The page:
Student Projects


Several projects for students are available. These range from assistant (HiWi) jobs (graphics, animations, data structures and interface programming) to undergraduate research through UROP, internships, and projects to theses.

Possible fields are any of the research projects, or in a subject of your own choice provided that it has sufficient mathematical content.

If you are interested, please contact Martin Frank

Open Projects


Development of a multipeak material analysis method (HiWi job)
Please check the detailed job description.

Implementation of a cloud application (Bachelor thesis) → Prof. Martin Frank
Solar towers use many mirrors to concentrate sun light on a central, tower-mounted receiver. The receiver then transfers the resulting heat to a fluid (i.e. molten salt or air) that, in turn, exchanges the heat to steam which powers a turbine, generating electricity. The placement of the mirrors may lead to individual mirrors being blocked and shaded; this affects the efficiency (and therefo- re costs) of the power plant. The model is later used for an optimisation process which finds the most efficient arrangement of mirrors. In this thesis a web application has to be implemented. Detailed information on this project can be found here.
Contact: Pascal Richter

Optimisation of solar tower power plant (Master thesis)
The exploitation of solar power for energy production is of increasing importance. Solar towers use many flat mirrors to concentrate sun light on the absorber, which is mounted on a tower. This absorber warms a medium (i.e. water) that powers a turbine which in turn generates electricity. The mirrors' placement may lead to individual mirrors being blocked and shaded; this affects the efficiency (and therefore costs) of the power plant. The goal is to find the most efficient arrangement of mirrors that balances power production against construction costs. Detailed information on this project can be found here.
Contact: Pascal Richter

Photo by courtesy of Novatec Solar GmbH Direct steam simulation of solar thermal power plants (Bachelor or Master thesis)
In this project we consider the flow of water inside an absorber tube. This two-phase flow is governed by the 1D Euler equations which are coupled with a heat equation modelling the solar irradiance. Possible topics for theses include implementation of various numerical schemes.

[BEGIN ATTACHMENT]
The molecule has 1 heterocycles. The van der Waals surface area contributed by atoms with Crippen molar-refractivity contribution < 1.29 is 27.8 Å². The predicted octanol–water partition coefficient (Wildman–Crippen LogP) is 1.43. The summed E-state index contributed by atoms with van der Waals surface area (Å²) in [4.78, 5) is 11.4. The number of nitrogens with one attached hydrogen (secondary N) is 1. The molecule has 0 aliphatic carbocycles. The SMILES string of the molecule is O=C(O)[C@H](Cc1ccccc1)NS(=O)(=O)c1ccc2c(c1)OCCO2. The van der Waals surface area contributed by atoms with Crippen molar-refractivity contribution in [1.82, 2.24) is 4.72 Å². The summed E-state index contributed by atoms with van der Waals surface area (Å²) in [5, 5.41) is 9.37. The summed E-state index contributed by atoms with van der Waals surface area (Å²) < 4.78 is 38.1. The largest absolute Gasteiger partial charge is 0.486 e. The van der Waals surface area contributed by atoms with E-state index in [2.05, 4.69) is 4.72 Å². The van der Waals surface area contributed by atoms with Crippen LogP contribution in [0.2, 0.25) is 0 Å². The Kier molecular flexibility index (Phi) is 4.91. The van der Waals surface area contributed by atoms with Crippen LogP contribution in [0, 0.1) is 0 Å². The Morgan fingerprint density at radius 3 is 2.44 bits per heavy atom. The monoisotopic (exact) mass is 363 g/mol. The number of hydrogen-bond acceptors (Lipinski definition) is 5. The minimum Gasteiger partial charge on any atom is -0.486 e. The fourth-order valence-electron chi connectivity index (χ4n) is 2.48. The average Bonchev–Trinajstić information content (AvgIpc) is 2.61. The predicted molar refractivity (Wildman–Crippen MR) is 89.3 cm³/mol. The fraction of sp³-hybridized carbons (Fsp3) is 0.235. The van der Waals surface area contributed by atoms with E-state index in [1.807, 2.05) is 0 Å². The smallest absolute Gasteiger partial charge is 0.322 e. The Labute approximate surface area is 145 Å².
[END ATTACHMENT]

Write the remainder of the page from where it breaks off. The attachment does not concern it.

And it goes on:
Contact: Pascal Richter

Simplifying kinetic simulations by optimization methods (Project Work)
Kinetic equations have a vast number of applications—including gas dynamics, neutron transport, supernovas, semiconductors—but are hard to simulate numerically. One way to simplify their simulation, a family of methods known as entropy-based moment closures, involves repeatedly solving low-dimensional optimization problems. Even though these problems are low-dimensional, convex, and unconstrained, some can cause standard optimization algorithms (like Newton's method) to fail in numerical implementations.
We would like to apply a new state-of-the-art optimization algorithm and see if it gives improved performance on our most challenging moment-closure problems. This new algorithm, the cubic overestimation method, has shown promising performance in many cases, and it would be helpful to see if it can help tackle the unique challenges presented by our toughest problems.
Contact: Graham Alldredge

Virtual tumor Simulation of Tumor Oxygenation (Project work)
Knowledge of the oxygen content of tumor tissue will in the future become essential for cancer treatment by radiation. The oxygen enters the tumor tissue through the blood vessels, which are very unevenly distributed. The aim of this project is to efficiently solve a nonlinear Poisson-like equation for the oxygen content on a very complex domain (tumor without the blood vessels). In previous projects, a finite difference code has been developed which can be extended in several ways: parallelization, increased order, online computation on a visualization cluster, inverse problem, etc.
Contact: Martin Frank

Accelerating Lattice Boltzmann Methods using nVidia Kepler GPUs or Intel Xeon Phi Coprocessors (Bachelor Thesis)
The Lattice Boltzmann Method (LBM) is becoming more and more popular. Up to this day most parallel LBM solvers are implemented using distributed memory parallelism only. Due to the rise of multi-core CPUs and accelerators, hybrid parallelism is of increasing importance. In a first step, the code shall be modified such that it uses hybrid parallelism (MPI and OpenMP). Later, the code shall be extended to support accelerators. MathCCES hosts two accelerator-based system: a 16 core, dual nVidia Kepler GPU system; and a 16 core, dual Intel Xeon Phi coprocessor system.
Detailed information on this project can be found here.
Contact: Philipp Otte

Mean-Field Models of Financial Markets (Thesis, Seminar or Project)